Jump to content

Bamboohoo


woolybanana
 Share

Recommended Posts

What is the best way to get rid of invasive bamboo, svp? A couple of huge clumps have been cut down to ground level by some very courageous people but it leaves small stumps which the mower would not like.

My own instinct is to let it grow a bit and then hit it with some sort of poison but is that right?
Link to comment
Share on other sites

How strong are you feeling? Or do you have access to a local chap who is strong?

The best thing you can do is get at it with a sharp spade and dig out every bit you possibly can, starting beyond where you can see it growing.

It's a bit like bindweed, only much bigger - any left behind will sprout. But at least it should be a bit weakened.

Good luck!
Link to comment
Share on other sites

Hi Wooly.

I had to use my large Renault tractor to remove 4 Bamboo that we planted some 5 years ago. The lady at the garden centre said it wasn't a spreading type!

Anyway, I have hydraulic forks on the tractor with those steel spikes that lift hay bales and believe it or not, one of them snapped clean in half as the Bamboo was so strongly embedded.

It was a tough job and the roots went down at least 3 feet.

After getting them out I sprayed the area with Glyphosate just to be sure.

I wish you luck.

Regards. Les.
Link to comment
Share on other sites

We have a small plantation which we keep confined to one area. When the new shoots start to grow beyond that area they are quickly mowed down with the lawn tractor - it doesn't seem to harm the tractor as the shoots are relatively soft at that stage. Having said that this area is about 200 metres from the house.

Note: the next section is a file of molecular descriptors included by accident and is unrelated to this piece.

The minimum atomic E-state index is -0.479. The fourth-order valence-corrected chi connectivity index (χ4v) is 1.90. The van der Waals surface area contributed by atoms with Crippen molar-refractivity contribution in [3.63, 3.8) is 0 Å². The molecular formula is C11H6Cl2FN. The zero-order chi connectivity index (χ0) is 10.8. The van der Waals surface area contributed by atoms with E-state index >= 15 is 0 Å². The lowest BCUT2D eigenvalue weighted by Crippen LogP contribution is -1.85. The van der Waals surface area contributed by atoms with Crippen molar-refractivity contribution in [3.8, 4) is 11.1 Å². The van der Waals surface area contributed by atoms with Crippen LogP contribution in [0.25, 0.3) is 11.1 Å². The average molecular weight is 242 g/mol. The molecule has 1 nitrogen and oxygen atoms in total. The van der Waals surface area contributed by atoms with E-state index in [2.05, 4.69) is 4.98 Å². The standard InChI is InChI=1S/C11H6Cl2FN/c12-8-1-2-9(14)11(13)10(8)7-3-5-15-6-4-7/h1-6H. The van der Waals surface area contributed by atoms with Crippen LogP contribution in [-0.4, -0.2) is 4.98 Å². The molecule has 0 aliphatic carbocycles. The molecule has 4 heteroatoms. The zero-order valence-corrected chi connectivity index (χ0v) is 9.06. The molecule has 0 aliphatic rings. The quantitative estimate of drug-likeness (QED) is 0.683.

Link to comment
Share on other sites

Yes, I agree with Minnie, and I do exactly the same. The new shoots are black and they grow very fast. Cut them while they're only a foot high (that's one day's growth, mind you!) and you can keep it confined. The more recent tall shoots have a ball type root system and will come out with a pick axe, anything from a previous year is difficult as others have said. I cut them with a saw and then run over with the tractor mower (but my mower is old so I'm not too worried about potential damage!).
Link to comment
Share on other sites

I think glysophate is a systemic weedkiller and therefore needs to be absorbed through the leaves. I think there are other products for removing the remains of the "trunks" such as "destructeur de souches" (sp?) normally used when you cut down a tree. Best to ask at the garden centre, I'm sure they'll sell you something expensive and useless!  [:-))]
Link to comment
Share on other sites

Create an account or sign in to comment

You need to be a member in order to leave a comment

Create an account

Sign up for a new account in our community. It's easy!

Register a new account

Sign in

Already have an account? Sign in here.

Sign In Now
 Share

{template="widgetContainer" group="global" app="core" params="'footer', 'horizontal'"https://www.frenchentree.com/}
×
×
  • Create New...